Last updated: 6 September, 2011

Qaeda suspects kill four Yemeni soldiers

Four Yemeni soldiers were killed and 15 others wounded on Tuesday as troops advanced on a southern Yemeni city held by suspected Al-Qaeda militants, a military official said.

The fierce fighting erupted early Tuesday morning on the outskirts of Zinjibar, the capital of the restive southern Abyan province.

The military official who requested anonymity claimed the army was within one kilometre (less than a mile) of the city’s borders.

A medical official at a military hospital in Aden confirmed the toll.

An intelligence official, also speaking on condition of anonymity, later confirmed to AFP that Al-Qaeda operatives were withdrawing from Zinjibar and two other neighbouring towns.

The official said the militants were fleeing to the southern province of Shabwa, another Al-Qaeda safe-haven, confirming earlier reports by Zinjibar residents that gunmen were on the run.

Meanwhile, in a southern town just east of Abyan province, Al-Qaeda aired a documentary film on the escape of 62 militants from a Yemeni jail, residents told AFP.

The movie, which was aired Monday night, lasted 110 minutes, and documented the escape of Al-Qaeda operatives from the central jail in Al-Mukalla, capital of the southeastern province of Hadramawt last June.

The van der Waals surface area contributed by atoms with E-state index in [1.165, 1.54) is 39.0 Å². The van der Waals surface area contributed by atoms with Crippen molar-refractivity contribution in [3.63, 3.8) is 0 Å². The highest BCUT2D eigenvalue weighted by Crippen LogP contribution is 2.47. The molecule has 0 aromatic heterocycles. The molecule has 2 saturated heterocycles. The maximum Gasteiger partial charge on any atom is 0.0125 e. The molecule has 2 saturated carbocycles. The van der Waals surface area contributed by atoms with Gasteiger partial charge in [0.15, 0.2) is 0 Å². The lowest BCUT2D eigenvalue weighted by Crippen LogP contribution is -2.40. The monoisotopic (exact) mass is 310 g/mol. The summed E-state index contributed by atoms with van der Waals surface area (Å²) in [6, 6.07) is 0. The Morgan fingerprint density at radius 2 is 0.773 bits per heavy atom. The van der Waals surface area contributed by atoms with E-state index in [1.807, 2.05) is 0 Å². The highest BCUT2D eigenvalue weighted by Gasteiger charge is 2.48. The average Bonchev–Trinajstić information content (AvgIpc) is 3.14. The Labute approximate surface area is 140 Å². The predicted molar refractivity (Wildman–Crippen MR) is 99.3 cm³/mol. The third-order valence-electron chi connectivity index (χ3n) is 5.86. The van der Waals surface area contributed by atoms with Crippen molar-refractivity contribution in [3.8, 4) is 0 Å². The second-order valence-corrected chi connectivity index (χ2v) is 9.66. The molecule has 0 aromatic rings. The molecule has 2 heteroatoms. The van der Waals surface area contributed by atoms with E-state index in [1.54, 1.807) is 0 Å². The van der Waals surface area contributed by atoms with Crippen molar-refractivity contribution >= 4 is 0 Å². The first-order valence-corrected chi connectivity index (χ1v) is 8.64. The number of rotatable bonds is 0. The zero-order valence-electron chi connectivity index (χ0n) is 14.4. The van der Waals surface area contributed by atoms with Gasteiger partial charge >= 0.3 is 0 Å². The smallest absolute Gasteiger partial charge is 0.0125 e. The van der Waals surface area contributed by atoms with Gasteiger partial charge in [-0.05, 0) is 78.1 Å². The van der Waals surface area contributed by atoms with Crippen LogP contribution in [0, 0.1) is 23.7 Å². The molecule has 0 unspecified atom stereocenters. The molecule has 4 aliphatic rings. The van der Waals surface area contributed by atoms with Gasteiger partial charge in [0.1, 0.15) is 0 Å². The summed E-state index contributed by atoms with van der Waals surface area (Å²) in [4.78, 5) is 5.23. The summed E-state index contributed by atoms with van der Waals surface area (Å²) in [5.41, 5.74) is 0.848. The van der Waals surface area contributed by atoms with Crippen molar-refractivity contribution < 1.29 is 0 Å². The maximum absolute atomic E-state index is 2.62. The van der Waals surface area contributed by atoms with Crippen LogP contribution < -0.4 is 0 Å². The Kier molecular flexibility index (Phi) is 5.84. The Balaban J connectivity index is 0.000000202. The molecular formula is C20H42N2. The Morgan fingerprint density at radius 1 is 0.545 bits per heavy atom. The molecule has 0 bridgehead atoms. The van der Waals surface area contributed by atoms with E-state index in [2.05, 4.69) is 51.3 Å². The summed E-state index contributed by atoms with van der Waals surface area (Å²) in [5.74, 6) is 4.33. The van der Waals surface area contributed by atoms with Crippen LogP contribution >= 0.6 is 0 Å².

The movie was shown to an audience of 200 people on a large screen in the central market of the town.

Tuesday’s clashes came just a day after the Yemeni airforce struck a mosque and a hospital in the nearby town of Jaar, killing at least seven civilians and an unknown number of Al-Qaeda operatives.

In May, a group known as the Partisans of Sharia (Islamic Law), believed to be affiliated with Al-Qaeda, seized control of Zinjibar and besieged the base of the 25th mechanised brigade on the outskirts of the town.

Military officials said earlier that advancing troops were able to rescue the besieged brigade.

Since mass anti-government protests swept the country in late January, militants have taken advantage of a weak central authority and increased lawlessness that has spread in the southern regions of the country.

The United Nations and Western powers have repeatedly expressed fears over the role Al-Qaeda might play in Yemen if the regime of long-time President Ali Abdullah Saleh were to fall and a power vacuum ensued.